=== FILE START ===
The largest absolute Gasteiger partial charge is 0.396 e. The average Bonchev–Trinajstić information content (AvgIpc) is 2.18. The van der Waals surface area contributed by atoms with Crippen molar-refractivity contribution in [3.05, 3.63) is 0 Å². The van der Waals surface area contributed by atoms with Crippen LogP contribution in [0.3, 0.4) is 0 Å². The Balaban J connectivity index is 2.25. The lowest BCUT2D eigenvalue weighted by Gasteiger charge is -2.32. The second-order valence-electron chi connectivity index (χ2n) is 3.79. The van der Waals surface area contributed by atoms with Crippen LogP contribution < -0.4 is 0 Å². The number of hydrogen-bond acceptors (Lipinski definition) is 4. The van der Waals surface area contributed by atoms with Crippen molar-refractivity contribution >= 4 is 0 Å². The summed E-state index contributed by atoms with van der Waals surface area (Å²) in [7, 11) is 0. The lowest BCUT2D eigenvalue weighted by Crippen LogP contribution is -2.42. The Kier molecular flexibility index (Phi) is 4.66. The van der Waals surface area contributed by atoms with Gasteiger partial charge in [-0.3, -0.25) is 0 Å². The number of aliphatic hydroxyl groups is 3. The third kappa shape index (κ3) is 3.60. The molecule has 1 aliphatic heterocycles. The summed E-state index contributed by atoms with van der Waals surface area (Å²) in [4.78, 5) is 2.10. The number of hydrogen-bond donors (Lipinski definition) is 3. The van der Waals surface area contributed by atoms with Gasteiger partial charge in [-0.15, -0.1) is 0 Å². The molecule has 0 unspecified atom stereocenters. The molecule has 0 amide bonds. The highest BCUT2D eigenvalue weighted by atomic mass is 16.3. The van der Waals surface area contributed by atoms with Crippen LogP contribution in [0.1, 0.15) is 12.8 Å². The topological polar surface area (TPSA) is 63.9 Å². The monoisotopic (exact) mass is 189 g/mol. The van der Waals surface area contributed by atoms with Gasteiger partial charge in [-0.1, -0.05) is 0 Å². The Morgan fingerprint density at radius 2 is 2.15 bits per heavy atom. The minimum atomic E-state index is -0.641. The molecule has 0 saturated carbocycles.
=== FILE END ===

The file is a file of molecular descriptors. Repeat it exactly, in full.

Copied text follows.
The largest absolute Gasteiger partial charge is 0.396 e. The average Bonchev–Trinajstić information content (AvgIpc) is 2.18. The van der Waals surface area contributed by atoms with Crippen molar-refractivity contribution in [3.05, 3.63) is 0 Å². The van der Waals surface area contributed by atoms with Crippen LogP contribution in [0.3, 0.4) is 0 Å². The Balaban J connectivity index is 2.25. The lowest BCUT2D eigenvalue weighted by Gasteiger charge is -2.32. The second-order valence-electron chi connectivity index (χ2n) is 3.79. The van der Waals surface area contributed by atoms with Crippen LogP contribution < -0.4 is 0 Å². The number of hydrogen-bond acceptors (Lipinski definition) is 4. The van der Waals surface area contributed by atoms with Crippen molar-refractivity contribution >= 4 is 0 Å². The summed E-state index contributed by atoms with van der Waals surface area (Å²) in [7, 11) is 0. The lowest BCUT2D eigenvalue weighted by Crippen LogP contribution is -2.42. The Kier molecular flexibility index (Phi) is 4.66. The van der Waals surface area contributed by atoms with Gasteiger partial charge in [-0.3, -0.25) is 0 Å². The number of aliphatic hydroxyl groups is 3. The third kappa shape index (κ3) is 3.60. The molecule has 1 aliphatic heterocycles. The summed E-state index contributed by atoms with van der Waals surface area (Å²) in [4.78, 5) is 2.10. The number of hydrogen-bond donors (Lipinski definition) is 3. The van der Waals surface area contributed by atoms with Gasteiger partial charge in [-0.15, -0.1) is 0 Å². The molecule has 0 unspecified atom stereocenters. The molecule has 0 amide bonds. The highest BCUT2D eigenvalue weighted by atomic mass is 16.3. The van der Waals surface area contributed by atoms with Crippen LogP contribution in [0.1, 0.15) is 12.8 Å². The topological polar surface area (TPSA) is 63.9 Å². The monoisotopic (exact) mass is 189 g/mol. The van der Waals surface area contributed by atoms with Gasteiger partial charge in [-0.1, -0.05) is 0 Å². The Morgan fingerprint density at radius 2 is 2.15 bits per heavy atom. The minimum atomic E-state index is -0.641. The molecule has 0 saturated carbocycles.